Special Report on Peps and Tax Planning: Managers join transfer market: Switching your PEP sometimes makes sense, says Robert Cole

Click to follow
The Independent Online
THE THOUGHT of transferring shares held in one personal equity plan to another at first seems pointless.

Surely the attraction of a PEP is the tax shelter it provides? Tax rates may change but you will get the same tax benefit whichever PEP you are in. Superficially at least, transferring is positively bad as you are likely to incur entry fees from the new manager. You may also have to pay closure fees to the old PEP manager. You will also have to pay dealing fees if transferring PEP means revising the share, unit or investment trust portfolio. However, while the drawbacks are substantial and should be carefully considered, there are circumstances where it is sensible to consider changing PEP manager.

PEPs were created in the 1986 Budget by the then Chancellor of the Exchequer, Nigel Lawson. Early subscribers to the schemes will now have held the assets in the PEP for upwards of five years.

That is a respectable period in which to expect equity- based assets to perform and produce profits. If shares held in a PEP created five years ago are languishing, it might be time to change PEP manager in the hope it will provide a change of fortunes. In addition, as the owner of a long- established PEP your requirements from stock market investments may have shifted. National economic circumstances have changed; so too have perceptions about profit ambitions from equity- based investment.

As Robin Bloor, an analyst with the PEP researchers Chase de Vere, says: 'In 1987 PEPs were very much geared to capital growth; now investors may want income and have to change manager to achieve that aim.'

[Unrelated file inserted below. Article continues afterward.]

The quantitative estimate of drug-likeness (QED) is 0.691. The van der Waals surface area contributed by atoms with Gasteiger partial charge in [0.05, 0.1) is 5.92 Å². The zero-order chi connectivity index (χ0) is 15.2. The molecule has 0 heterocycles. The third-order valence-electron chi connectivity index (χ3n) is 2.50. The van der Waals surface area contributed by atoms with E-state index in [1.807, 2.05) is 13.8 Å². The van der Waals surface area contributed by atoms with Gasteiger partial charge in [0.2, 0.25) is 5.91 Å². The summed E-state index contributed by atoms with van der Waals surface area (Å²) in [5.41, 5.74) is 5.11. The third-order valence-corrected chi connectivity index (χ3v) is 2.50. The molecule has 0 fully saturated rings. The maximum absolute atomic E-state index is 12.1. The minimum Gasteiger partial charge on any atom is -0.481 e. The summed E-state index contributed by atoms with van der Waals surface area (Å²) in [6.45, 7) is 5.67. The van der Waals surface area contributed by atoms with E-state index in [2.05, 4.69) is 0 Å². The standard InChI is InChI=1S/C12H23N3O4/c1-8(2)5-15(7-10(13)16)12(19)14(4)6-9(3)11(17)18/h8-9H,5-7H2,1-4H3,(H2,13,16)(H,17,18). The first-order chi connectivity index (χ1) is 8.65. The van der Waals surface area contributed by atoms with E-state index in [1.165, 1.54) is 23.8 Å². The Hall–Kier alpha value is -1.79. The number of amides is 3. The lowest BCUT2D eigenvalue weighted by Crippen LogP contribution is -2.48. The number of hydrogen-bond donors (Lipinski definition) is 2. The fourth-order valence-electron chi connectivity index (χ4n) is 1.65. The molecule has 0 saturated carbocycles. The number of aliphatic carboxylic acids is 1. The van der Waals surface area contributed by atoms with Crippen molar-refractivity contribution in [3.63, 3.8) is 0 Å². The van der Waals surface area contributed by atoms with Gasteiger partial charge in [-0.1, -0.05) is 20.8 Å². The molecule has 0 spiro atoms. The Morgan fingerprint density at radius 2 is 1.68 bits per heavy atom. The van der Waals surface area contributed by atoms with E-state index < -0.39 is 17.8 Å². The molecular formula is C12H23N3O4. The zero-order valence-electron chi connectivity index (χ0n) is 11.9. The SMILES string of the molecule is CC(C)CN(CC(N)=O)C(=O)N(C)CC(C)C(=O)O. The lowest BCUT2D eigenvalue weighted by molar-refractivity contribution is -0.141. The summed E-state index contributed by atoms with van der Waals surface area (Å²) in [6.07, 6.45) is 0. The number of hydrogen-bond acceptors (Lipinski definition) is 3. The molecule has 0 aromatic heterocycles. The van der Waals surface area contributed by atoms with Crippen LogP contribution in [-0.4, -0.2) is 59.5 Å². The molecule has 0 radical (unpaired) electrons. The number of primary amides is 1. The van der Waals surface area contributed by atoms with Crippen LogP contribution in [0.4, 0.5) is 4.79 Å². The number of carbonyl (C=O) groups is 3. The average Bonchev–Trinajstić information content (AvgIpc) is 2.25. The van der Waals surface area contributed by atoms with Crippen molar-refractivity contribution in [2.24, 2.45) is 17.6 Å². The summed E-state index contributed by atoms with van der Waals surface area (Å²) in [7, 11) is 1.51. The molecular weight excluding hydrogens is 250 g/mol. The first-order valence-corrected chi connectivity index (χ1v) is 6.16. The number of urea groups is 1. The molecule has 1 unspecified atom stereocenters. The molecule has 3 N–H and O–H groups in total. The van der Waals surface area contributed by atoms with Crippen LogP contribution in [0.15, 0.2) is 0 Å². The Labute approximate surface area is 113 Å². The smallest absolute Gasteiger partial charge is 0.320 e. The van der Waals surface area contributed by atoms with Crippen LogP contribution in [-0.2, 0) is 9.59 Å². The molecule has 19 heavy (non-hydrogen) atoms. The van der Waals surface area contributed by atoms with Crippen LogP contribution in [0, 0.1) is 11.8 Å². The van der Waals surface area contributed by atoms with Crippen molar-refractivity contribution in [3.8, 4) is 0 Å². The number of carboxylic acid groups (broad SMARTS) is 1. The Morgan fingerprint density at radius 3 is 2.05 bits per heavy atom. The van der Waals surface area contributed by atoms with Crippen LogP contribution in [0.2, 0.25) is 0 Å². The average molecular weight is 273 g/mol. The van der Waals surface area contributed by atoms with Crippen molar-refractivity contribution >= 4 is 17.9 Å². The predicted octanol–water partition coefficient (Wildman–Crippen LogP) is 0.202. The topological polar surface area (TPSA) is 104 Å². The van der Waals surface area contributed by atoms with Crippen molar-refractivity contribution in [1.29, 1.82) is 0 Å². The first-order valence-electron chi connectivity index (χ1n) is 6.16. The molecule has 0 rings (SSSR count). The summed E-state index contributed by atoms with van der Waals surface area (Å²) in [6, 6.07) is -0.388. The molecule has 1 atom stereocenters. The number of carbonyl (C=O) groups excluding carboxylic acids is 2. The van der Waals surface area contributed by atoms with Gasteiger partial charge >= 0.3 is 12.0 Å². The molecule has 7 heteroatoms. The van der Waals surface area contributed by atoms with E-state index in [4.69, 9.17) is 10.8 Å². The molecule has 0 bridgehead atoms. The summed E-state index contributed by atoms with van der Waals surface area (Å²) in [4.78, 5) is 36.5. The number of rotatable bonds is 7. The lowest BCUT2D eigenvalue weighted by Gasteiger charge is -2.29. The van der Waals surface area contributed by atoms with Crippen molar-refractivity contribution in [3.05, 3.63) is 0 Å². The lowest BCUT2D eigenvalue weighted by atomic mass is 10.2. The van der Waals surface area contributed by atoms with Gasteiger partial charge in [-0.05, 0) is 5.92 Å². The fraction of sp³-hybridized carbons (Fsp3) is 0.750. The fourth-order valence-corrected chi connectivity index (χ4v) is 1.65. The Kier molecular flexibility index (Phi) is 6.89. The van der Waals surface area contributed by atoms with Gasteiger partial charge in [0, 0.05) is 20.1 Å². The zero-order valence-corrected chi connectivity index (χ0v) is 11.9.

One way of altering the shape of your PEP is to sell the investments and start again. However, by doing this you will lose the tax exemption carried over from when the plan was set up. For those with only a couple of thousand pounds earmarked for stock market investment, that is fine. More wealthy people can, however, hang on to the PEP allowance granted in previous years.

Remember, however, that it may well be possible - and cheaper - to alter the profile of the assets held in a PEP without changing PEP manager. Many investment houses offer a broad range of products, suiting widely different requirements.

PEP investors can choose to liquidate the share portfolio when changing PEP manager or transfer with the portfolio intact. However, if the portfolio is liquidated it has to be re-invested broadly in accordance with rules governing the creation of new PEPs. In addition, some investment institutions that specialise in unit or investment trusts may only take your money if you agree to put it into their unit or investment trust. Obviously that is no good if you want to shelter a particular company's shares.

There is comparatively little consumer interest in transferring from PEP to PEP at present. Only a handful of investment houses, of the dozens that attract PEP business, actively market their willingness to take on PEP transfers. But technically any can accept transfer business.

(Photograph omitted)